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Making Student Blogs Pay Off with Blog Audits

Various IRS Tax Forms Last month I introduced a simple 5-point rubric for evaluating class blogs. I mentioned then that grades are a (superficial) way to let students know what we value. But how do we get students to realize what they themselves value? How do we get students to think about their blogging as something other than work for a grade?

I’ve been experimenting with an activity that aims to do exactly this, an activity that can potentially redefine a student’s entire relationship with blogging. The activity is a version of what Sheridan Blau calls an “audit” of the student’s own work. In The Literature Workshop: Teaching Texts and Their Readers (2003), Blau describes a reading log his students keep, which is punctuated midway through the semester with a “reading log audit.” The audit is an exercise in “noticing what you notice”—a chance for students to reflect upon the trends and preoccupations of their own writing.

My adaptation of Blau’s reading log audit is essentially a blog post about blogging, as my guidelines for the assignment suggest:

Begin by printing and reading all of your posts and comments (you can access a list of your posts from the Archive menu at the top of the site). As you reread them, take notes, critically reading your entries as if they were written by somebody else (or at the very least, recognizing that they were written by a different you at a different time). You are not grading your own work so much as commenting on it and noticing what you notice week to week.

Compose a short analysis and reflection of your posts. This meta-post is open-ended and the exact content is up to you, although it should be thoughtful and directed. Feel free to quote briefly from your own posts or to refer to specific ideas from the readings we’ve studied so far.

Some questions to consider might include: What do you usually write about in your posts? Are there broad themes or specific concerns that reoccur in your writing? Has the nature of your posts changed in the past five or six weeks? What changes do you notice, and how might you account for those changes? What surprised you as you reread your work? What ideas or threads in your posts do you see as worth revisiting? What else do you notice? What aspects of the weekly blogging do you value most, and how does it show up in your posts?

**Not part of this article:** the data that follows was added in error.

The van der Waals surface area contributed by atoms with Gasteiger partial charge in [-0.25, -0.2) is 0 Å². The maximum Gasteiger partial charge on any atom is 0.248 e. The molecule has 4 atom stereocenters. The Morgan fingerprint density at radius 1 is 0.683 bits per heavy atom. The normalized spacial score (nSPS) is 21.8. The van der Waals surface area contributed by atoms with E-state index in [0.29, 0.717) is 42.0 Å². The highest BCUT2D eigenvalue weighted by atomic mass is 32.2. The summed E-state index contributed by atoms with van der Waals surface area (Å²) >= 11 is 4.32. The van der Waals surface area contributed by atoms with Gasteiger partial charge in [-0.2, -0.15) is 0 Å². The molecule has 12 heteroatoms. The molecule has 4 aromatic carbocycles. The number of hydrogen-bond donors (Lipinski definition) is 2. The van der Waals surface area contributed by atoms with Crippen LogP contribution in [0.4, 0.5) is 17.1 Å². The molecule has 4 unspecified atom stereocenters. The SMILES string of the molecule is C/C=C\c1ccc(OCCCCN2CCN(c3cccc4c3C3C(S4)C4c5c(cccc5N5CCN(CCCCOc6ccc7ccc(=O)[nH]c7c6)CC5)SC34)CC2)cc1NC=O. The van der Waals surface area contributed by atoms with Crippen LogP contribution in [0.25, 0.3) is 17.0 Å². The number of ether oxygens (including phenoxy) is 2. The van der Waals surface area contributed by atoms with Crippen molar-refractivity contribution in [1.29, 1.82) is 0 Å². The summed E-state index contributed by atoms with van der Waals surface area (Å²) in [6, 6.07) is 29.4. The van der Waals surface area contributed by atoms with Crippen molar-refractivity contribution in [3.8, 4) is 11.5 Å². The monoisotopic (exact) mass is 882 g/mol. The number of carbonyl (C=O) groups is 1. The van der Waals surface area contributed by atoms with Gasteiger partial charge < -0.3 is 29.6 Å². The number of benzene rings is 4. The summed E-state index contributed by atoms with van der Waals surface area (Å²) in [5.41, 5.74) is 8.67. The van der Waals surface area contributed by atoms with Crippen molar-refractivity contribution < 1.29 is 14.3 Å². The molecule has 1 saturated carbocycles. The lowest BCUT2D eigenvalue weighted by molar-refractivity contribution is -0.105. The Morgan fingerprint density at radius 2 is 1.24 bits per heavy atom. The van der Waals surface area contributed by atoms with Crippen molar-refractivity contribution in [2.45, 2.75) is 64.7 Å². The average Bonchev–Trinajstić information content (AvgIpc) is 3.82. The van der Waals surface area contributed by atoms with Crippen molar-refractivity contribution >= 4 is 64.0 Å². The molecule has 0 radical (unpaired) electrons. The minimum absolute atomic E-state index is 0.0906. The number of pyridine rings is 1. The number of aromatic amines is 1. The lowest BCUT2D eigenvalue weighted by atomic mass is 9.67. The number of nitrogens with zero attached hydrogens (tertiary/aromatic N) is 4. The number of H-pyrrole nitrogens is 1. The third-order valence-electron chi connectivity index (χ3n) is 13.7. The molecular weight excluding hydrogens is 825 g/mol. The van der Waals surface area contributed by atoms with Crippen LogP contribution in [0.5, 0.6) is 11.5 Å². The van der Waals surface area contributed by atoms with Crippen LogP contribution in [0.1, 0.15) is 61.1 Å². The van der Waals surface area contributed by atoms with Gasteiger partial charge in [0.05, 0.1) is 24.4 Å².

The resulting student work is quite enlightening, for both the students and me. Students are often quite surprised to revisit their ideas—ideas they frequently don’t remember even having or writing—and discovering the value of their own insights. Their blogging about blogging invariably ends up being a pivotal moment in the students’ relationship to the class blog. It’s when they begin to have a sense of ownership over their ideas, a kind of accountability that carries over into their class discussion and other written work. It’s also when they truly realize that they’re engaged in a thoughtful, thought-provoking endeavor. It’s when the blog becomes more than a blog.

Another way I’ve made the blog become more than a blog is by using the audit as a launching pad for an assignment that replaces the typical midterm paper. After students have completed the reflective component of the audit, they proceed to an “expansion” stage:

For this part of the audit, pick two of your posts or substantial comments and expand them into longer (but still short) essays ranging in length from 1000-1200 words. There are several ways to go about this. You can pick a post that in hindsight you are unhappy with and revise it upwards. Or you can pick a post that you think is fantastic but still contains ideas that can be fleshed out. Or simply pick a post you enjoyed writing and can see value in pushing it further in light of our latest readings and class discussions. In any case, your revisions should be non-trivial, that is, substantive changes that truly fulfill the etymological roots of re-vision.

Like the audit itself, this part of the assignment encourages students to reengage with their own ideas, to reevaluate them, and to rethink them. In the best cases, it fosters a kind of self-regulatory knowledge, in which students become cognizant of the limits or gaps in their own knowledge—and their self-representation of that knowledge.

I’m always looking to refine the blogging audit, and I’d love to hear from you. What techniques have you developed to foster critical and reflective thinking with your classroom blog? How do you encourage reflective practices among your students? In what other ways might you adapt the idea of an audit?

[Taxes are Done! image courtesy of Flickr user David Reber / Creative Commons License]

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